> In news:o j$Unk6kEHA.1356@TK2MSFTNGP09.phx.gbl,
> Mike Klick <mike@grayce.net> made a post then I commented below
>> Ace:
>>
>> I tried duplicating it and could not. (This is a school) The
>> adminsitrator said for weeks their site was creepy crawly slow until
>> I removed 'new' suddenly all fixed.
>>
>> I am going to have him try it when they get back with 'new' back on.
>>
>> Both new and www are pointing to the same IP (like I said) same Mac
>> web server. Pointing to the same web site too. Wondering if that
>> makes any difference...
>>
>> Again I will let you know.
>>
>> Thanks,
>>
>> Mike
>>
>
> That's strange....Unless mabye its in the hostheader (or lack of) on the
> webserver. Check what hostheader is in there.
>
> Ace
>
>
Anonymous
September 7, 2004 9:12:44 PM

Archived from groups: microsoft.public.win2000.dns (More info?)

In news:ut4dXgPlEHA.952@TK2MSFTNGP14.phx.gbl,
Mike Klick <mike@grayce.net> made a post then I commented below
> Ace:
>
> I talked to the hoster. They are using Virtual Hosting so yes they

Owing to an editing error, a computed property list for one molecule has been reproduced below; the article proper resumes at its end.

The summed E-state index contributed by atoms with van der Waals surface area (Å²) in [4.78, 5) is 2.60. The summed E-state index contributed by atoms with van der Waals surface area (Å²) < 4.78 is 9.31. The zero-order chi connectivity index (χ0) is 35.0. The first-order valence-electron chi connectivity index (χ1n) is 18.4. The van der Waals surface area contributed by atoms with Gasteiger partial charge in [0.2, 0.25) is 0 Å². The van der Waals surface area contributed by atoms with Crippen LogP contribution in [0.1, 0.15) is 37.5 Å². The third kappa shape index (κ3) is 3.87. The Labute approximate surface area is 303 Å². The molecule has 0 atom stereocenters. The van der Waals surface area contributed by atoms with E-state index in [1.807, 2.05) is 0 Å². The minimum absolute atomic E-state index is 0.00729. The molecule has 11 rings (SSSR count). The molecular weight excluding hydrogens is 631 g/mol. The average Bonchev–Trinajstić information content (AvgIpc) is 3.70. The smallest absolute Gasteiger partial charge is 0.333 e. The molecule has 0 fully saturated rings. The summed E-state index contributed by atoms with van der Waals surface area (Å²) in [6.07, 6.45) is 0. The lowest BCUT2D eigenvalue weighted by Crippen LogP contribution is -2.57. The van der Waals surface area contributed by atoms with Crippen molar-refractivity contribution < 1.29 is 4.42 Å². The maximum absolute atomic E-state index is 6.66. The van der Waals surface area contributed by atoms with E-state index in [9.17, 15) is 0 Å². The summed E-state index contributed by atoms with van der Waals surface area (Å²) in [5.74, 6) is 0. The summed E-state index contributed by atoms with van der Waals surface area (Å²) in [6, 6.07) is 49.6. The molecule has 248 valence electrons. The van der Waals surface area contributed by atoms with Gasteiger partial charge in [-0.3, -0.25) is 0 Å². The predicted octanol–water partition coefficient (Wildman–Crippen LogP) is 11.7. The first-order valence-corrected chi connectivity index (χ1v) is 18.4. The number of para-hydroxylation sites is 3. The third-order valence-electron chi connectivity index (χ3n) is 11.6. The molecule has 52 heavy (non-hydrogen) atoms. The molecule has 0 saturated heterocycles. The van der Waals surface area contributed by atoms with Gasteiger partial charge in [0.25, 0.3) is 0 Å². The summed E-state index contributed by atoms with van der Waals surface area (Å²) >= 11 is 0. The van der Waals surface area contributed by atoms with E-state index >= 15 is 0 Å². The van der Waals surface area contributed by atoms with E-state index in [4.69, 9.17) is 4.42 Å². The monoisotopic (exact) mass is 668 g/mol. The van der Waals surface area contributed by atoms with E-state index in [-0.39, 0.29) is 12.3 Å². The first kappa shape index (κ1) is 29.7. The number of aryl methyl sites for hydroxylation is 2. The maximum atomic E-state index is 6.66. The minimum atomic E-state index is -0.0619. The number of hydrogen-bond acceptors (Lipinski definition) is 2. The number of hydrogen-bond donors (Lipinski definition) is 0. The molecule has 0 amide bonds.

> are using host headers.
>
> Is the problem with them?
>
> Mike
>
>
It maybe the hostheader and the way their webserver is accepting the
connection. I cannot see how having multiple names for an IP affects this.
We do this all the time.

One way to test if it is your server is to use NetDIG to find out the
response time of a query. Run it for both records and look at the response
times. This will eliminate whether its your server or the hosting company's
webserver.

Netdig can be found at www.mvptools.com and is a free download written and
distributed by our own William Stacey, MVP. Additionally, you'll find his
posts in these newsgroups as well. Great tool.

Ace
Anonymous
September 8, 2004 5:23:26 PM

Archived from groups: microsoft.public.win2000.dns (More info?)

Ace:

I am not as familiar with DIG or Netdig but I have used www.dnsstuff.com I
ran the test on the site in question. IT FAILED EVERYTIME. Got an F.

(I am an ex-ISP admin and used it a bunch.)

I have written the hoster and told him what I found. He should get back to
me soon.

I will let you know. In the mean time - maybe a guy like me should not admit
it, but is there a guide somewhere that can help me understand Netdig's
output?

Mike

"Ace Fekay [MVP]"